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The need for caution in considering the diagnostic utility of antibasal ganglia antibodies in movement disorders
  1. H S Singer,
  2. J J Hong,
  3. C A Rippel,
  4. C A Pardo
  1. Department of Neurology, Johns Hopkins University School of Medicine, Jefferson Street Building 124, 600 N Wolfe Street, Baltimore, MD, USA
  1. Correspondence to:
    Dr H S Singer
    Division of Pediatric Neurology, Johns Hopkins Hospital, Jefferson Street Building 124, 600 N Wolfe Street, Baltimore, MD 21287-1000, USA;

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Commentary on the paper by Church et al (see page 611)

“Now this is not the end. It is not even the beginning of the end. But it is, perhaps, the end of the beginning.” (Sir Winston Churchill, Speech in November 1942)

In this issue, Church and colleagues discuss the possibility that immunological analyses of sera could serve as diagnostic markers for movement disorders associated with streptococcal infection.1 These investigators have been at the forefront of studies evaluating antibasal ganglia antibodies (ABGA) in a variety of proposed poststreptococcal movement conditions. These studies have great potential, given that identification of a specific immune mechanism could lead to insights into pathophysiological mechanisms as well as the development of new therapies. Nevertheless, based on ongoing studies in our laboratory, we feel compelled to raise concerns about the reproducibility of ABGA results, about methodology, and about the inability to confirm serum microinfusion induced alterations of rodent behaviour. As described in the quotation from the wise leader and historian Winston Churchill, we believe that whereas important initial steps have been taken, the final solution has not been reached. The goal of this commentary is not to criticise existing reports, but to identify disparities in data and to emphasise the need for additional testing, before implementing ABGA screening for children with movement disorders.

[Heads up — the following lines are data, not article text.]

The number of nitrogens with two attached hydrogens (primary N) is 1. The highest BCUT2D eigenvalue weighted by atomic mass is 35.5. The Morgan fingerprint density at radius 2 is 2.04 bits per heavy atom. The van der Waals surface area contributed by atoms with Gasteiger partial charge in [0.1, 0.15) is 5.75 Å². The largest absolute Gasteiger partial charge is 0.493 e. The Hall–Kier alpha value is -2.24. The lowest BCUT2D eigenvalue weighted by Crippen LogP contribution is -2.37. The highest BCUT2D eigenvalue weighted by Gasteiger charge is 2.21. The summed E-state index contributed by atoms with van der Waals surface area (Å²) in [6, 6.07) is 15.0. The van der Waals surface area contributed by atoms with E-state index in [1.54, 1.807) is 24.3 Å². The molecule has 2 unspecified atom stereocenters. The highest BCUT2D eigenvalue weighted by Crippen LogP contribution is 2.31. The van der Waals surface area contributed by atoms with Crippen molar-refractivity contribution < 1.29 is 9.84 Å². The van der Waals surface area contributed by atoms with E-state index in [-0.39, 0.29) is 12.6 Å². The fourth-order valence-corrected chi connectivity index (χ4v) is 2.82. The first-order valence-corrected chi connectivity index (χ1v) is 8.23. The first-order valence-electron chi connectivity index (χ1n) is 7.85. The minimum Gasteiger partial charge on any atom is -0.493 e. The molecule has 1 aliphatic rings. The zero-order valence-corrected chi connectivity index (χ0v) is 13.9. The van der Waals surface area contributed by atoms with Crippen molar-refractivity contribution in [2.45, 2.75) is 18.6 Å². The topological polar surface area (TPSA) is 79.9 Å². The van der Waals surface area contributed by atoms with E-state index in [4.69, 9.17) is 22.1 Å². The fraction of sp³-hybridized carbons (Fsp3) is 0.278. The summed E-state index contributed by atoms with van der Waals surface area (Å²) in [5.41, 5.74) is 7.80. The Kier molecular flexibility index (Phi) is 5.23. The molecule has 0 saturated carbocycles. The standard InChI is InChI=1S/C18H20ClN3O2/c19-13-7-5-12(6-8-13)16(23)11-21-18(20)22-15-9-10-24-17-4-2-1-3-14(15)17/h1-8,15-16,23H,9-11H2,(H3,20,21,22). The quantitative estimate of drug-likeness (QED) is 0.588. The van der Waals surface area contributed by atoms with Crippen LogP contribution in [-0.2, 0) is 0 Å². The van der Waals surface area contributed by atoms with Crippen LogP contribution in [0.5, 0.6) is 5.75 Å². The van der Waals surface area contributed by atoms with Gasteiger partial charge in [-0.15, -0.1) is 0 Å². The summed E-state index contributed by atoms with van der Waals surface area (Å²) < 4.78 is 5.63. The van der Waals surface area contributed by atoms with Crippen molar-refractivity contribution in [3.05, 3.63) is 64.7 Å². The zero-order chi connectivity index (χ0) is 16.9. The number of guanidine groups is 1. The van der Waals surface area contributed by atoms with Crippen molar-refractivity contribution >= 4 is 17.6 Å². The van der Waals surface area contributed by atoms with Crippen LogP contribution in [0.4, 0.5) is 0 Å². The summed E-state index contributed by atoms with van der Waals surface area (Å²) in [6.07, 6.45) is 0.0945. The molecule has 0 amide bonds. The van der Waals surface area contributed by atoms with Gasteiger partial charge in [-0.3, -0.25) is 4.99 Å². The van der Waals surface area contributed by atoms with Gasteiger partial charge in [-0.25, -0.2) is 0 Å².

In susceptible individuals, antibodies produced against the group A β haemolytic streptococcus (GABHS) cross-react with epitopes on neurones located in the basal ganglia, through a process of molecular mimicry, and cause movement abnormalities (chorea, tics, other).

IAcceptance of the aforementioned poststreptococcal autoimmune hypothesis requires confirmation on two major levels: (1) epidemiological evidence showing a clear association between streptococcal infection and movement disorders; and (2) definitive evidence for an autoimmune mechanism. Since the focus of this commentary is on laboratory based approaches, the reader is referred to other sources for a discussion of clinical issues and requisites for documentation of a streptococcal infection.2–4 Experimental affirmation of autoimmunity requires several factors, including the identification of autoantibodies, the presence of immunoglobulins at the pathological site, the induction of symptoms with autoantigens, passive transfer of the disorder to animal models, and a positive response to immunomodulatory therapy.5


ABGA have been measured in children with SC and TS by either enzyme linked immunosorbent assays (ELISA) or immunofluorescent methods. ELISA is generally selected because it is more specific than immunofluorescent techniques.6 Western blot analyses, which permit detection of autoantibody activity against specific brain epitopes, have also been applied successfully. Lastly, the bilateral microinfusion of sera or IgG into rodent striatum has been suggested as a valuable method to assess the functional effect of ABGA obtained from individuals with movement disorders. Although each of the ABGA detection methods appears to be relatively straightforward, results are affected by the use of sera or IgG, brain region (caudate, putamen, or globus pallidus), condition of tissue (fresh or frozen), method of tissue preparation (with or without removal of lipids, that is, delipided), selection of tissue fractions (supernatant, pellet, or synaptosomes), method for Western blotting (electrochemiluminescence, ECL, or colorimetric detection), and several other factors (Singer et al, unpublished data).